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Government Reversal on Cuts to Community Legal Centres

24 April 2017 at 9:54 am
Lina Caneva
The federal government is to reverse its controversial funding cuts to Community Legal Centres (CLCs) in the upcoming budget – a move the community legal sector has described as a “huge relief”.

Lina Caneva | 24 April 2017 at 9:54 am


Government Reversal on Cuts to Community Legal Centres
24 April 2017 at 9:54 am

The federal government is to reverse its controversial funding cuts to Community Legal Centres (CLCs) in the upcoming budget – a move the community legal sector has described as a “huge relief”.

Attorney General George Brandis told the ABC on Monday the government would restore $55.7 million to the sector over three years, including $16.7 million for Aboriginal and Torres Strait Islander legal services.

From 1 July funding for CLCs was set to drop by $30.1 million with legal services, peak not-for-profit organisations and the federal opposition claiming the cuts would have a devastating effect on services and jobs.

Brandis told the ABC’s AM program it was “an important announcement for the sector”.

“[They] have been waiting and hoping that the government would see their point of view and we have done that and delivered for them,” Brandis said.

The National Partnership Agreement currently provides around $42 million to the community legal sector each year.

In March, Law Council of Australia president Fiona McLeod said that although the crisis in legal assistance funding had been steadily worsening over two decades, drastic cuts to take effect from 1 July this year would be particularly disastrous.

“Last year CLCs were forced to turn away 160,000 people seeking legal assistance. These cuts will lead to 36,000 fewer clients assisted and 46,000 fewer advices provided,” McLeod said.

On the announcement of the reversal to the cuts she said it was “a tremendous victory for access to justice in Australia”.

“Those who work in the legal assistance sector are the unsung heroes of our community, working long hours in extremely challenging conditions to achieve justice for their clients,” she said.

“This announcement will be a great relief for those dedicated lawyers and their clients. It heads off an impending disaster, as many community legal centres, particularly in regional areas, were set to close.”

National Association of Community Legal Centres CEO Nassim Arrage told Pro Bono News the full reversal of the CLC cuts was “fantastic”.

“It is great news that so many people in the sector won’t be losing their jobs in the next few months,” Arrage said.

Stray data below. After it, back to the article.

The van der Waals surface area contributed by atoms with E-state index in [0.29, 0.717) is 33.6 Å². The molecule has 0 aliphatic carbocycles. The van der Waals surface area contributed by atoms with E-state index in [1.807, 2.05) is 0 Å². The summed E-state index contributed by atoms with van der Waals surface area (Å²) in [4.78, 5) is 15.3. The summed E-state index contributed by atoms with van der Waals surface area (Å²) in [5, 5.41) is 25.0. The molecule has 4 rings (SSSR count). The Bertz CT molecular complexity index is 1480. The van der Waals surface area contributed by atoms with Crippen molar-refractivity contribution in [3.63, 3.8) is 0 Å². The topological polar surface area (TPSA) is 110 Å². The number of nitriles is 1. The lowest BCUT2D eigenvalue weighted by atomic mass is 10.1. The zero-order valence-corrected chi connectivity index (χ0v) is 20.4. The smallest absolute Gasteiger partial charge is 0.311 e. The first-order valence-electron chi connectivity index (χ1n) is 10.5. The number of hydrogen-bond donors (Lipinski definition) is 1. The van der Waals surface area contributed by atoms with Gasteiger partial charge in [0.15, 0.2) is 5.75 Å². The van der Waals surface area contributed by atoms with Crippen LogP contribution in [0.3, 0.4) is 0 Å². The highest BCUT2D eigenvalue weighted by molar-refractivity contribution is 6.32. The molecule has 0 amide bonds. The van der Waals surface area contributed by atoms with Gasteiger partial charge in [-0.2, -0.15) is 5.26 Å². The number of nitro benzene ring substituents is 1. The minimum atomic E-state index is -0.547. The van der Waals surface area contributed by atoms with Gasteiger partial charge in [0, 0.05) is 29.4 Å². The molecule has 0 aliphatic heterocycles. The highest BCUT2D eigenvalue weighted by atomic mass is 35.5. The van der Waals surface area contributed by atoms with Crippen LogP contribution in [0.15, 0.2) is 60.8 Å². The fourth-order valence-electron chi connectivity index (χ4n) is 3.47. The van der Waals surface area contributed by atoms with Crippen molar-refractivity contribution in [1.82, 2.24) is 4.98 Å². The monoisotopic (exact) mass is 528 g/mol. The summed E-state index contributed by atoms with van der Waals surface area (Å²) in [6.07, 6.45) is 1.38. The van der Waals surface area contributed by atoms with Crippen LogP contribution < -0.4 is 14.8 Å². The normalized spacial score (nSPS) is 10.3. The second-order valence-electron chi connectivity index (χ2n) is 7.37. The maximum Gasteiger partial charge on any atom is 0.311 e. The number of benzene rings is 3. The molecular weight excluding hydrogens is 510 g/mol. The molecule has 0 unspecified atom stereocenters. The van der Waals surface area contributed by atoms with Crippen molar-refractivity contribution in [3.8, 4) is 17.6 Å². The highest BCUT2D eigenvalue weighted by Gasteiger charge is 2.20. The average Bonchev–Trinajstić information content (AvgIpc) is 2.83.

“In the ideal world there would be sufficient funding for the community legal centres and we wouldn’t have to fight to continually justify our funding but we welcome the announcement… it is testimony to our work and the work of many people in the community.

“The Law Council has stood with us, law societies around the country have stood with us, pro bono law firms have stood with us and charities, other service providers and individuals who receive our services have all spoken out and it is a testimony to the belief in our services and the importance of the services we provide that we have achieved this result.”

Shadow attorney general Mark Dreyfus said the reversal in cuts to CLCs and Aboriginal and Torres Strait Islander Legal Services was a “humiliating backdown” for Brandis and a victory for campaigners around Australia.

“Labor has been protesting these cuts for years, arguing vulnerable Australians in need of free legal services including domestic violence victims would suffer,” Dreyfus said.

“The devastating cuts would have seen many centres offering free legal help close their doors and clients in need turned away.

“Until today, George Brandis pretended these cuts did not exist and there was instead a net boost to funding. It seems unlikely it is Senator Brandis has executed this backflip without considerable pressure from his colleagues, who must now be as sick of his ineptness as Labor is.”

Earlier this month the NSW government announced $6 million in funding over two years for CLCs in a move described by the legal sector as “stepping in to fill the void”.

Lina Caneva  |  Editor  |  @ProBonoNews

Lina Caneva has been a journalist for more than 35 years. She was the editor of Pro Bono Australia News from when it was founded in 2000 until 2018.

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